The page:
“I just continue to live my life, to keep right on moving. I can’t control my prostate cancer, but I can control my attitude about it.”
Eight years later, Ray continues treating his disease and is enrolled in a clinical trial. Ray maintains a positive attitude throughout his treatments, and credits his family and support system with helping him beat this awful disease. Ray knows how fortunate he is to have such a support system, and that not many men are as lucky. For this reason, he advocates for awareness, sharing his story and educating men about the disease however he can.
“When I was diagnosed with prostate cancer, I discovered that a positive attitude made everything more manageable. Staying positive and focused, maintaining a healthy lifestyle, and relying on my family and support system is what keeps me strong.”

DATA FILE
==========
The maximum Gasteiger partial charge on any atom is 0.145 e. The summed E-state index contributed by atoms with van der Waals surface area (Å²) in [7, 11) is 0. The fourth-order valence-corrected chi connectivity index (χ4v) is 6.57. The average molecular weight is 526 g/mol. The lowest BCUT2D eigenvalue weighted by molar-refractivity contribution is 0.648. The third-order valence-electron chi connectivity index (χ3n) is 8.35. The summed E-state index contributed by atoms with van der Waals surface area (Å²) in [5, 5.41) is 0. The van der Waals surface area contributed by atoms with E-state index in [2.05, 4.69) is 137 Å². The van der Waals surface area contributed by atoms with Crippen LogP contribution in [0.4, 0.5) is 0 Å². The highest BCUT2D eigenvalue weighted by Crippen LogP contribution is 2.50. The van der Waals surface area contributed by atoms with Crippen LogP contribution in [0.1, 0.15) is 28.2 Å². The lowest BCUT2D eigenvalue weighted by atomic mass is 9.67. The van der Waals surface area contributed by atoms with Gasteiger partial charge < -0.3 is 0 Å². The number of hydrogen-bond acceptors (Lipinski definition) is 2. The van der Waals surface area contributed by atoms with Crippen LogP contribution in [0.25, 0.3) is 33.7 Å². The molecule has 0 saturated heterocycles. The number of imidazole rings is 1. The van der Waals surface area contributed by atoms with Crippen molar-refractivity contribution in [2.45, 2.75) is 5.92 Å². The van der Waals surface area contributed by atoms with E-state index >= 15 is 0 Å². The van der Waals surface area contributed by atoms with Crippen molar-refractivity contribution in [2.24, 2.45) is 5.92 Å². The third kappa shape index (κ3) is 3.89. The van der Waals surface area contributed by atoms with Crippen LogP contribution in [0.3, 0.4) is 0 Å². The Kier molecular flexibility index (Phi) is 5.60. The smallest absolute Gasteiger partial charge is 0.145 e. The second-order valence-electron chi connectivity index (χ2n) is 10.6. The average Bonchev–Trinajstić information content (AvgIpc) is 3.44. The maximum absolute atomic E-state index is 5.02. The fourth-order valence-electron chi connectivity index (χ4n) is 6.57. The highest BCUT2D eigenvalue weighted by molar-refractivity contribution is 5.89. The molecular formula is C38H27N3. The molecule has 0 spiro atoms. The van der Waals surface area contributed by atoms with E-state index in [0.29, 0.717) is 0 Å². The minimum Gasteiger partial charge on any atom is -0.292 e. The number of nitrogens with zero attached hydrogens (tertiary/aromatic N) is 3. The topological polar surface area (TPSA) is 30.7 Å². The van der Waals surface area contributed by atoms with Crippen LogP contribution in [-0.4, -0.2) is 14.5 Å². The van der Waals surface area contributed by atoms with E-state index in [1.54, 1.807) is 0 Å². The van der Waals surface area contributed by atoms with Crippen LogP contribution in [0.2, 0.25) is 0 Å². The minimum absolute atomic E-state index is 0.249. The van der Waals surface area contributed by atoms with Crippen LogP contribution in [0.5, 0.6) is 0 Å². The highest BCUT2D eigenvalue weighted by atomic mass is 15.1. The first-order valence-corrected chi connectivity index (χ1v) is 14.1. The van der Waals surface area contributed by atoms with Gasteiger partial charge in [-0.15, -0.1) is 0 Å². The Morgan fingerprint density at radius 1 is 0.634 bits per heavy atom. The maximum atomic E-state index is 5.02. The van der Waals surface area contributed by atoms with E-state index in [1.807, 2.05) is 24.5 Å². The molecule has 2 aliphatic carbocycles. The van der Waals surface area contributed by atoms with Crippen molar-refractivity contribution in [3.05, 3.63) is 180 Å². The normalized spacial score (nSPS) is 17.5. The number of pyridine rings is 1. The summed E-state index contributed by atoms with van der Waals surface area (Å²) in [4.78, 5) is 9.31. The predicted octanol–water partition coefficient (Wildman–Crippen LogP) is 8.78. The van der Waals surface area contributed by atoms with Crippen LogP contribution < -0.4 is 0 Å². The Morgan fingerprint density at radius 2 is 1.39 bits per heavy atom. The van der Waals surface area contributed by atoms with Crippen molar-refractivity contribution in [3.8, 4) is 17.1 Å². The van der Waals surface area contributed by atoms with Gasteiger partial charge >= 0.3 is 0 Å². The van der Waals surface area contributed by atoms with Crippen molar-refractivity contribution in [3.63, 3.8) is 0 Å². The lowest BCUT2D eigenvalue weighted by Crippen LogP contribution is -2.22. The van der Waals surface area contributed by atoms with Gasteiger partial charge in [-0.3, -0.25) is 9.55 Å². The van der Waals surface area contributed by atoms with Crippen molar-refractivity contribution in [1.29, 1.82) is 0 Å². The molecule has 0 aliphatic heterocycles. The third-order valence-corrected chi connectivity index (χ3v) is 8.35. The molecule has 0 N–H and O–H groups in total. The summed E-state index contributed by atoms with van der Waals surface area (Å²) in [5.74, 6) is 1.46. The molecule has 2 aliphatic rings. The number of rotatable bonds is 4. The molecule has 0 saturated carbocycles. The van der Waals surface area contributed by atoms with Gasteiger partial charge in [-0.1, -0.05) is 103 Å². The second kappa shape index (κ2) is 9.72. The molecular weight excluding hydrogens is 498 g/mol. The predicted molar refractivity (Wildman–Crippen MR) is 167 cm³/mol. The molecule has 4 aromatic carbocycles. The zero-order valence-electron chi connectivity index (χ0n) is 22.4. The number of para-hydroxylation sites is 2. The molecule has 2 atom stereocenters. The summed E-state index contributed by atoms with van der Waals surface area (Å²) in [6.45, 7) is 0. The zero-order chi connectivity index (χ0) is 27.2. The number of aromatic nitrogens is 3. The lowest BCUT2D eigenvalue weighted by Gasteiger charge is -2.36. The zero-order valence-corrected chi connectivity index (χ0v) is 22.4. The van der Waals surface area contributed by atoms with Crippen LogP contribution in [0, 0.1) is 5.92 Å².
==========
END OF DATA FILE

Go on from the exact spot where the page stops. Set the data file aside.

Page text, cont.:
He is always open to speaking about his experience, and in 2016, he shared his story with the hundreds of participants at the ZERO Prostate Cancer Run/Walk in Columbus, inspiring them with his positive attitude. Ray shared that he knows one of the most important benefits of the local Run/Walk is speaking to other men and families and helping to maintain their own positive attitudes in the face of a prostate cancer diagnosis.
“For black men on the planet, this is one of our No. 1 killers,” Christie said in an interview to The Columbus Dispatch. “For me, as a black man, if they can see another brother out there going through this and talking about it, maybe I can get more brothers to get checked out.”
Read more of Ray’s story in The Columbus Dispatch.